Too many children in Texas have drowned this year – 62 to be exact. And that number doesn’t even include those who have nearly drowned, like 2-year-old Mitch Kinder. Perfect swimming weather is coming our way for Labor Day weekend, and there’s no doubt that kids will be jumping at the chance to take one last dip. Read Mitch’s story and learn our water safety tips before heading to the lake or pool.
‘Erika was only gone for a few minutes’
Russell Kinder, Mitch’s dad, came home to every parent’s worst nightmare on August 20. The fire department was in front of the house knocking down the front door, and his wife, Erika, was in the backyard performing CPR on their youngest son.
“I went into a super functional mode just trying to help in whatever way I could without even knowing what happened,” Russell said.
Russell soon learned that his 4-year-old son, Rafe, and Mitch were throwing dirt and rocks into the backyard pool when Mitch fell in. Rafe tried to pull his brother out but couldn’t reach him and ran inside for Erika, who was tracking down their new puppy.
“It all happened so fast,” Russell said. “On that timeline, the boys were out of Erika’s sight for only a few minutes.”
A bright spot on a dark day
Paramedics continued CPR and took Mitch to a nearby hospital in Plano where they worked on his heart. Twenty minutes later Mitch had a heartbeat. A helicopter flew him to Children’s, where clinicians worked on his lungs.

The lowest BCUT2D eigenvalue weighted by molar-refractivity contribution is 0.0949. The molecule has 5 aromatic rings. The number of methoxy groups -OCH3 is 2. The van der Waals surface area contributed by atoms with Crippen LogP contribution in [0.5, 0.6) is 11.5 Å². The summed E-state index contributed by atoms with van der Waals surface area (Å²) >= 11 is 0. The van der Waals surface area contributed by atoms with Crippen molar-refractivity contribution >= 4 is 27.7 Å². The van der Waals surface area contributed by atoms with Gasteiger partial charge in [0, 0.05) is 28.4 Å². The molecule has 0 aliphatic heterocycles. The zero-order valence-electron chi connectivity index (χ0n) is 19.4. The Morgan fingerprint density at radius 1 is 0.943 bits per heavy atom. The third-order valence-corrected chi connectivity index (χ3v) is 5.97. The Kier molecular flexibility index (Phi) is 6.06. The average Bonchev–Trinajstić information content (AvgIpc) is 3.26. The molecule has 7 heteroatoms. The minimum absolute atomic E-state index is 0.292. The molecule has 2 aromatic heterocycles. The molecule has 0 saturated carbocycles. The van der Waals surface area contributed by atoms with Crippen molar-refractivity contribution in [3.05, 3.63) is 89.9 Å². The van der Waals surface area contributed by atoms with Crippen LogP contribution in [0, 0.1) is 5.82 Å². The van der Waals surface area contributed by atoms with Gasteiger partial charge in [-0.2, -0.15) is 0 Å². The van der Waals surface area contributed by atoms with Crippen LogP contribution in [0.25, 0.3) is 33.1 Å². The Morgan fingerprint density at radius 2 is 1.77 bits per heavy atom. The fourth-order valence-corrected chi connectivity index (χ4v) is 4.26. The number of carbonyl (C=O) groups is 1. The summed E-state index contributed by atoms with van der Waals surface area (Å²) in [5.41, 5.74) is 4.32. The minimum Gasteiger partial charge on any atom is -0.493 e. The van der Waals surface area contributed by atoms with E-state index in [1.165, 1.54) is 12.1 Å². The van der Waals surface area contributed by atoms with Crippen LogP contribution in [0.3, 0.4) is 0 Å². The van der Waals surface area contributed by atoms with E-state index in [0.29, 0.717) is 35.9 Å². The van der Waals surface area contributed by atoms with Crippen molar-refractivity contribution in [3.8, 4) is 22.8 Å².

Children like Mitch who are underwater for a couple of minutes have a high probability for irreversible brain damage. But as the state’s first pedicatric hospital with Level 1 Trauma status, Children’s has the experts and resources needed for treating these children.
“We had a bright spot in our day when a doctor said Mitch was a candidate for a hypothermia trial using a cooling blanket to help the swelling in his brain,” Russell said. “We thought it would give him more of a chance to come away with less brain damage. It was only uphill from there. Everything has gone smashingly well at Children’s.”
As Mitch continues to recover, Erika and Russell are encouraged with his every move. At this point, he is working on gripping stuffed animals and sitting up in a wheelchair. When the medications wear off, they will find out how much brain damage remains.
“We’re in a waiting game at this point,” Russell said. “It’s very hard to have this kind of patience, but he acts more and more like our old Mitch every day. He’s always been a stubborn little boy and does things his own way. I think that’ll work in his favor this time.”
Keep your kids safe in the water
Multiple barriers to the pool can help to prevent your kids from falling in. Erika and Russell already have plans to build a secure fence around their pool.
Additional pool safety tips include moving chairs and other climbable items away from the pool fence when not in use.
Sign up for a free Water Watcher tag to make sure your kids are always supervised.